In Europe, where roughly 80 percent of Index.01 quantities will be sold, the recycled TPU material from Index.01 shoes is being used to make new Salomon alpine ski boots. We are finalizing the polyester recycling. In other regions, we have partnered with companies that can use the material to make a variety of new products. We did this because we wanted to eliminate shipping the materials all the way back to Europe to make ski boots. This would have had caused a carbon impact that we wanted to avoid.
Most of our Index.01 shoes are for now distributed in Europe and North America. Our idea was to re-use the material as much as possible locally. If we wanted to re-use the material in a new shoe we would have had to ship the material back to Asia, which is not consistent with reducing our footprint. We are ready to recycle TPU in Europe because that’s already something we are doing for ski boots. We just had to fine-tune a few parameters to make it possible with the recycled footwear material. The amount of recycled material in a ski boot ranges from 5 to 20 percent. We can’t go higher than 20 percent in order to maintain the necessary grade of stiffness in the ski boot.
Will we be seeing an Index 0.2/0.3 etc. as the product gets refined?
The Index, as a concept, will live on in many different products. We have a few surprises in the works, so stay tuned.
What were/are the biggest challenges you face(d) when it came to creating a running shoe that is sustainable?
The biggest challenge was constructing the shoe in a way that met our performance standards, but could be separated at the end of its life and recycled. Running shoes are difficult to recycle because of the many materials that are traditionally used to build them—various synthetic materials, textiles (like cotton and wool), foams, rubbers and various bonding agents (glues). When those materials are all assembled together, you need to somehow separate those materials from one another when it’s time to recycle the shoes. That’s a complex, time-consuming process, which is why we worked to reduce the number of materials used down to just two, and constructed the shoe so that the materials can be separated when the shoe reaches the end of its life. That was not easy. From there the shoe is washed and materials can be recycled separately to be used in a new product. Overall, another challenge with recycling today is that only brands know the composition of their product, which means they must create a collection system themselves. That can be very costly and might not be the system with the lowest CO2 impact. So that would mean brands working together to create a collective recycling system. The future is exciting.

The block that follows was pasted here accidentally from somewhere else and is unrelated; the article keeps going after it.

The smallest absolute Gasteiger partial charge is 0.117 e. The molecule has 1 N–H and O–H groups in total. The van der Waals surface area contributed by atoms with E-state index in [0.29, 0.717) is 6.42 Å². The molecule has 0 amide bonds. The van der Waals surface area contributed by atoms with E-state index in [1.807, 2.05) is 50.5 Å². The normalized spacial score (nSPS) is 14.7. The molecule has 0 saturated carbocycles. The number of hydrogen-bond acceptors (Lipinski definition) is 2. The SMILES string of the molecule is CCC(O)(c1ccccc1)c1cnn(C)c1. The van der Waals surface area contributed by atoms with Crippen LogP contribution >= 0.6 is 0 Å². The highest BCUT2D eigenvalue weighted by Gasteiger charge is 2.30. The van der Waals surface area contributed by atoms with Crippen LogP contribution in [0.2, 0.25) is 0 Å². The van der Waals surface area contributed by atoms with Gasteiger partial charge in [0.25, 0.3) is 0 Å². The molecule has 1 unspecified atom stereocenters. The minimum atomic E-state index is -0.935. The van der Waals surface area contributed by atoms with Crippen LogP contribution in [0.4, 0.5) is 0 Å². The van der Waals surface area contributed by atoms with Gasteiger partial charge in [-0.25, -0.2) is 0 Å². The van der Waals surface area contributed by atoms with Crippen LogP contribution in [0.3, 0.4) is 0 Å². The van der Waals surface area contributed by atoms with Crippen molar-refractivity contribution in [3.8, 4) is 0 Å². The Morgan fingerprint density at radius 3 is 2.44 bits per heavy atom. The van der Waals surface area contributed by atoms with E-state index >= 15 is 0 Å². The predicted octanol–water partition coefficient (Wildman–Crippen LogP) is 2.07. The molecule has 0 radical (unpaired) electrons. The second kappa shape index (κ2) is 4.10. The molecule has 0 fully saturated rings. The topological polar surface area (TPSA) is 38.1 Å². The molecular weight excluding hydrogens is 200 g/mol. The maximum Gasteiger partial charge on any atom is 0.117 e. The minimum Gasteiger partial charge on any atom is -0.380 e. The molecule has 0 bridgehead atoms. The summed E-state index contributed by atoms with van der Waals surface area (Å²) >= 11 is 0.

How do you manage getting the balance right between performance for the runner and sustainability? What were the compromises that you had to make?
No compromises. That was one of our internal rules in creating the shoe. The key element to the running performance is the plush, nitrogen-infused, TPU-based foam called INFINIRIDE, which can be ground into tiny pieces and recycled when the shoe reaches the end of its life. The shoe’s sole also has R.Camber (rocker) geometry, which helps propel the runner forward with a quick transition so he/she spends less time on the ground. I suppose it’s true that another challenge (in addition to what I mentioned above) was finding that foam material for the bottom unit that was both recyclable and could deliver the perfect amount of shock absorption and rebound needed for road running.
What's the estimated extension of life from making a recyclable product?
When we talk about life extension, we mainly focus on material life extension at Salomon. The period of traditional use for road running shoes goes from six months to two years, depending on practice intensity, consumer weight and strike. A classic ski boot lasts at least six years. So, by recycling 85 percent of shoe materials into a ski boot, we extend material usage three to 12 times longer. The 15 remaining percent that isn’t going into the ski boot, which is polyester, will be recycled into a yarn and then a fabric. The extension life depends on the fabric usage: shoe, tee-shirt, pants, etc. But we can say we will at least double the lifespan of the fabric used to make that part of the shoe.